Combustion IC: A Reduction in Time Requirements and Error Production
Until recently, ion chromatography with inline combustion digestion (Combustion IC) has been used primarily for the analysis of organic matrices such as fuels, polymers, pharmaceuticals and food products. The Combustion IC instrument is equipped with fully automated analytical capabilities and is therefore suitable for the determination of the total amount of fluorine present in slag samples. Since this technique has not been previously utilized for the analysis of slag, the parameters of pyrohydrolytic digestion, as well as the transferring of the analyte into the absorption solution, require optimization in order to ensure an overall reliable analysis of the inorganic oxide elements. Performing the sample preparation manually is not only time and cost intensive, but also represents a major source of errors.
Figure 1. The Combustion IC system comprising 930 Compact IC Flex, 920 Absorber Module, and Combustion Module from Analytik Jena.
Sample Preparation in Combustion IC
Pyrohydrolytic digestion, which is also described in DIN 51084, is fully automated in Combustion IC and is connected inline to the IC analysis system. Thermal digestion of the sample takes place under an argon atmosphere, whereas pyrolytic gases will require a continual addition of small amounts of ultrapure water to achieve this digestion process. The addition of ultrapure water prevents unwanted deposits and glass corrosion from occurring, while simultaneously ensuring that the fluorine concentration within the sample is fully transformed into hydrogen fluoride.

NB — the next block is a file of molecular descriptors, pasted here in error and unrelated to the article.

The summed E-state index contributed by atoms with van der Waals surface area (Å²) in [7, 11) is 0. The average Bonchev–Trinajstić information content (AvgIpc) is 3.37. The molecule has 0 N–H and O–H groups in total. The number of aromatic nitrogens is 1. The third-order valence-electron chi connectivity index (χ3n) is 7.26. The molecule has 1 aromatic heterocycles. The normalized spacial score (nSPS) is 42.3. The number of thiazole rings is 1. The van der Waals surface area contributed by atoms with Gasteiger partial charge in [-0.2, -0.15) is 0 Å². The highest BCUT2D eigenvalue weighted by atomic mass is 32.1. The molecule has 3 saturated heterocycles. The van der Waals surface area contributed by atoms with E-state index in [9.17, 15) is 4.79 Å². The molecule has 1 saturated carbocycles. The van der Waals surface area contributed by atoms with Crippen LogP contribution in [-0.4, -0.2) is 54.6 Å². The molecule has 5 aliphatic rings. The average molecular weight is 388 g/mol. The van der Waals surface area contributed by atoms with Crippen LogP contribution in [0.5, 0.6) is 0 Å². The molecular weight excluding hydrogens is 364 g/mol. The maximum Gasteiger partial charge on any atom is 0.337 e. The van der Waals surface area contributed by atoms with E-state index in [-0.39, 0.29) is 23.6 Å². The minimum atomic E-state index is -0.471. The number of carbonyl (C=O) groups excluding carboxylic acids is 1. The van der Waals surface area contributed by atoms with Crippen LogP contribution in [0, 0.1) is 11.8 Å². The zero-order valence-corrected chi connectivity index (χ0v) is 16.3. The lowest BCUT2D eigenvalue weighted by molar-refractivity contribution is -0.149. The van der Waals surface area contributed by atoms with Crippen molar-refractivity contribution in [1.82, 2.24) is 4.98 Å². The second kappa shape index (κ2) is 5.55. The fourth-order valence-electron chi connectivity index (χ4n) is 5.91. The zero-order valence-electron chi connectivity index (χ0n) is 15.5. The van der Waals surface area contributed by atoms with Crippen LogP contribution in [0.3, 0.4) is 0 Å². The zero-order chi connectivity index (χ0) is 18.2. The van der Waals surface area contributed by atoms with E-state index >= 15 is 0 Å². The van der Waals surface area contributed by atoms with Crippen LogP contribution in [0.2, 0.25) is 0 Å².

The gases produced by combustion digestion are dissolved in an absorption solution that is then transferred to the analysis module. The solution is then degassed, and prior to the chromatographic separation, inline ultrafiltration is used to release the particles and ensure the protection of the separation column. The subsequent suppression ensures a stable and low background conductivity, as well as a precise and correct determination of the fluorine concentration by means of conductivity detection.
Figure 2. Operating principle of the Combustion Module.
Optimization of Combustion IC for Analysis of Slag
To optimize Combustion IC to determine fluorine in slag, a sample weight, post-combustion time, ultrapure water rate, and the volumes and concentrations of the elution and absorption solutions must be considered.
Trials involving various post-combustion times have shown that extended, post-combustion times, enabled more effective digestion. Longer post-combustion times allow the fluorine to be separated more effectively from strong bonds, as are found in slag. The flattening of the curve with post combustion times exceeding 300 seconds, marks the optimum that can be achieved by adapting the post-combustion time.